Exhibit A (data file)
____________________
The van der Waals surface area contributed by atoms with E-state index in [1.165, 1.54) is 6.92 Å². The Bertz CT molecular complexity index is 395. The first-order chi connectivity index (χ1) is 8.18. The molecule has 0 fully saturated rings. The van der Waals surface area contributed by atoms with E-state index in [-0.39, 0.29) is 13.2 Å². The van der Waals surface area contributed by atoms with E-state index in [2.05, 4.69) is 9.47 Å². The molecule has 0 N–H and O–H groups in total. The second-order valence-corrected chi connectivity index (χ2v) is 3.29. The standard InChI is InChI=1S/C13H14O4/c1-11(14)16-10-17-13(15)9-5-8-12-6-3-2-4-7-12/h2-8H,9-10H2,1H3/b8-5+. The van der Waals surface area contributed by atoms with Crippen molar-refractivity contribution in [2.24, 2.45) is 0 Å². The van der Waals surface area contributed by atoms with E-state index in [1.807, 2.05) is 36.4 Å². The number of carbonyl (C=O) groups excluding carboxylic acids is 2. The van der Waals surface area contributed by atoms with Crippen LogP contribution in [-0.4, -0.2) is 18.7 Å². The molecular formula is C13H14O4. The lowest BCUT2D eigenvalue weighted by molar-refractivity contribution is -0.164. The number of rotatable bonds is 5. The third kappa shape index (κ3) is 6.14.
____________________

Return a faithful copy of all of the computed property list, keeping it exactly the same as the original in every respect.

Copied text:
The van der Waals surface area contributed by atoms with E-state index in [1.165, 1.54) is 6.92 Å². The Bertz CT molecular complexity index is 395. The first-order chi connectivity index (χ1) is 8.18. The molecule has 0 fully saturated rings. The van der Waals surface area contributed by atoms with E-state index in [-0.39, 0.29) is 13.2 Å². The van der Waals surface area contributed by atoms with E-state index in [2.05, 4.69) is 9.47 Å². The molecule has 0 N–H and O–H groups in total. The second-order valence-corrected chi connectivity index (χ2v) is 3.29. The standard InChI is InChI=1S/C13H14O4/c1-11(14)16-10-17-13(15)9-5-8-12-6-3-2-4-7-12/h2-8H,9-10H2,1H3/b8-5+. The van der Waals surface area contributed by atoms with Crippen molar-refractivity contribution in [2.24, 2.45) is 0 Å². The van der Waals surface area contributed by atoms with E-state index in [1.807, 2.05) is 36.4 Å². The number of carbonyl (C=O) groups excluding carboxylic acids is 2. The van der Waals surface area contributed by atoms with Crippen LogP contribution in [-0.4, -0.2) is 18.7 Å². The molecular formula is C13H14O4. The lowest BCUT2D eigenvalue weighted by molar-refractivity contribution is -0.164. The number of rotatable bonds is 5. The third kappa shape index (κ3) is 6.14.